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Blog Entries from December 29, 2011

NIST Research/Collaboration Efforts Key to Innovation and Economic Growth

Computer scientist Murugiah Souppaya investigates security techniques for protecting cloud computing systems from cyber attack  (Photo © Nicholas McIntosh)

Innovation drives economic growth and creates skilled, high-wage jobs. To maintain a high standard of living for its citizens, the United States must continue to produce new, high quality products and we must sell them in the global marketplace.  As Secretary John Bryson said recently, the U.S. must “Build it here and sell it everywhere.”

Commerce's National Institute of Standards and Technology (NIST) helps U.S. companies innovate and improve their global competitiveness by providing world class laboratory results and services, business and technology assistance, and research grants.

As we look to the start of a new calendar year, here are just a few numbers that describe how NIST helps U.S. industry and science to create and retain jobs through an innovation-based economy:

  • 8 billion:  The number of times per day that computers across the United States and the world were synchronized with NIST official time over the Internet by the end of FY2011 using the automated NIST Internet Time Service. This number is continually growing. NIST official time is essential for everything from time stamping electronic financial transactions to operation of the U.S. electrical grid to precision timing of computer networks.
  • $8.3 billion:  The amount of new and retained sales generated in FY2010 through business and technology assistance from the NIST Manufacturing Extension Partnership according to an FY2011 survey of participating U.S. companies. Through a network of local centers providing services in every state and Puerto Rico, the program helps companies nationwide to create and retain jobs, increase profits, and save time and money.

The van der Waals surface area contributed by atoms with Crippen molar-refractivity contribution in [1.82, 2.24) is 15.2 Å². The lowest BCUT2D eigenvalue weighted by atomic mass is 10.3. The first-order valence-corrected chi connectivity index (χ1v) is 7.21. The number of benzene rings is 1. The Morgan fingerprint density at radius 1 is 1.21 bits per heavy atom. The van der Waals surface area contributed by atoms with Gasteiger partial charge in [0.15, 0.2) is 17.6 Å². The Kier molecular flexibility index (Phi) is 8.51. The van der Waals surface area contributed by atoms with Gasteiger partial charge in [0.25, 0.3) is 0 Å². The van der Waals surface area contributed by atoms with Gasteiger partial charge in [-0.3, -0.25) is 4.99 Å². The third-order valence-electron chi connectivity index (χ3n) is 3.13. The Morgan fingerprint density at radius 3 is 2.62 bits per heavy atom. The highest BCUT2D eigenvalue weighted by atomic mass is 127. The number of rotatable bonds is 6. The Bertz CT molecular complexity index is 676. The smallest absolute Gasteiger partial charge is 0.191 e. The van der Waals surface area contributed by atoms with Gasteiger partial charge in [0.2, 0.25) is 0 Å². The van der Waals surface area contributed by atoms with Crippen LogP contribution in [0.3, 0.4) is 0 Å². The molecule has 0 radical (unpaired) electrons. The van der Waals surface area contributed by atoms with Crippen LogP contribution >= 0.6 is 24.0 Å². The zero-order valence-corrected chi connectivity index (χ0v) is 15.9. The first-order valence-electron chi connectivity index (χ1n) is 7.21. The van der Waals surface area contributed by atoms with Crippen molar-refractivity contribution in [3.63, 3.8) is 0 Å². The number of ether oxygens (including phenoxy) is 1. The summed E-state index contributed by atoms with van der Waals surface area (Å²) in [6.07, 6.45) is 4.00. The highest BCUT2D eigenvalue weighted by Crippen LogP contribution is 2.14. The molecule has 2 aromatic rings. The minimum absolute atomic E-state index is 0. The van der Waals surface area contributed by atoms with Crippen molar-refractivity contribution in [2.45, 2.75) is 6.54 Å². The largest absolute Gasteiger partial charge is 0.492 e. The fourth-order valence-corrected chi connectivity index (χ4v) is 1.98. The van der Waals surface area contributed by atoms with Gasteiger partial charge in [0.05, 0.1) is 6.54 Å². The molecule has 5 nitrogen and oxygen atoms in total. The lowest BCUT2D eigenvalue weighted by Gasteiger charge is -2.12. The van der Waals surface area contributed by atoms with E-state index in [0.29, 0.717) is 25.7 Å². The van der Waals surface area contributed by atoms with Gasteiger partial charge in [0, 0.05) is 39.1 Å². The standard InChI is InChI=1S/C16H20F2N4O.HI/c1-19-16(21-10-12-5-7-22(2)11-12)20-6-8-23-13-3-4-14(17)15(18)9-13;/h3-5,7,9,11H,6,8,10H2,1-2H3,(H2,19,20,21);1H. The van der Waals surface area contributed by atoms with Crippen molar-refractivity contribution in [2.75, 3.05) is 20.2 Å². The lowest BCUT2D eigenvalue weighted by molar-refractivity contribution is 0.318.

• Up to $5 billion: The amount of money the federal government may be able to save by 2015 by using cloud computing services and consolidating or closing 962 data centers as a result. In FY 2011, NIST issued a technology roadmap (PDF) to help speed the U.S. government’s adoption of cloud computing services. More than 1500 individuals from the public participated during FY2010 and FY2011 in NIST workshops to propose ways the government can exploit the cost advantages of cloud computing reliably and securely.
  • 19.1 million, 32,864, and 18,195:  The number of data sets downloaded from the Web, Standard Reference Materials (SRMs) sold and calibrations provided by NIST to help companies and researchers worldwide produce the highest quality products and scientific measurements. To name just a few examples, NIST data, SRMs and calibration services help high tech companies make computer chips with “wires” only 10s of billionths of a meter wide; build  aircraft engines made of high strength, corrosion resistant alloys; and ensure the safety of drinking water, medical tests, and pharmaceuticals.
  • 2900:  The number of guest researchers, facility users, and other associates hosted by NIST in FY 2011 from industry, academia, and government agencies. State-of-the-art technical knowledge shared through collaborations like these supports billions of dollars in sales of U.S. products that depend in some way on advanced technologies, data, and measurements. In FY 2011, NIST also had numerous patents available for licensing, had 103 formal Cooperative Research and Development Agreements in place with companies and scientific organizations, and published about more than 1,200 research papers in the open scientific literature.